Sveinung Sundfør Sivertsen is a PhD candidate at the Department of Philosophy, UiB. His recently submitted dissertation updates the sentimentalist ethics of Adam Smith with concepts and results from modern research, including, notably, the idea of music as a practice, of "musicking", in the article Moral Tuning, co-authored with Jill Halstead (GA, KMD) and Rasmus T. Slaattelid (SVT) (Metaphilosophy, 2018).
Jill Halstead is a professor at the Grieg Academy, University of Bergen, Norway. Jill gained a PhD in music from Liverpool University, UK, in 1995 and has published in the field of gender and music and popular music cultures, in addition to practice-led research disseminated through performance and film. As a teenager, Jill taught herself to play the guitar and devoted quite a lot of time to playing extremely loud rock music. Over the years she has worked in alternative and popular music as a performer, director and composer. From the mid 1990s she specialized in collaborative devised performance projects, often created over short periods of time, on location with people who were marginalized and vulnerable. Recent work includes a series of screendance pieces and live performances tackling the social stigmatization around aging and loss. Since 2012 she has been the leader of the Grieg Research School in Interdisciplinary Music Studies, a regional consortium of universities which promotes music based research across a range of fields.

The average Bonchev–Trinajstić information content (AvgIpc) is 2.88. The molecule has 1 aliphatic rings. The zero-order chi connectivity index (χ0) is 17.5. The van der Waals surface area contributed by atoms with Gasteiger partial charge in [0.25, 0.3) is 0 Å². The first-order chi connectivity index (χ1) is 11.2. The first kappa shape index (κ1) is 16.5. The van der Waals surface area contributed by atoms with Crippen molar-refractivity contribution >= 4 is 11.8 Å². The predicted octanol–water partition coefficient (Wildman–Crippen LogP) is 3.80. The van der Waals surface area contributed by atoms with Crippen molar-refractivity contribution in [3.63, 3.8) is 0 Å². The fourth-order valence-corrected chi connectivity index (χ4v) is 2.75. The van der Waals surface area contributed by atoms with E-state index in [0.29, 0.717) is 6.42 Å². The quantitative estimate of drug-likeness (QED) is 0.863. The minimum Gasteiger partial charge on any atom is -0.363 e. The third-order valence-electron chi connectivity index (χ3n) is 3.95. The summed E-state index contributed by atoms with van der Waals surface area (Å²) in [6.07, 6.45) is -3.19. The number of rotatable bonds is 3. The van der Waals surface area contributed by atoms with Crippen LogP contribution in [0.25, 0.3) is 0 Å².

Brandon LaBelle is professor at the Art Academy, University of Bergen. As an artist, writer and theorist he works with isues of sound culture, voice, and questions of agency. He develops and presents artistic projects and performances within a range of international contexts, often working collaboratively and in public. He is currently working on a long-term artistic project, The Other Citizen, exploring modes of self-organized citizenship today. He is also an affiliated professor of the Autonomia Akadimia in Athens, and is a member of The Imaginary Republic.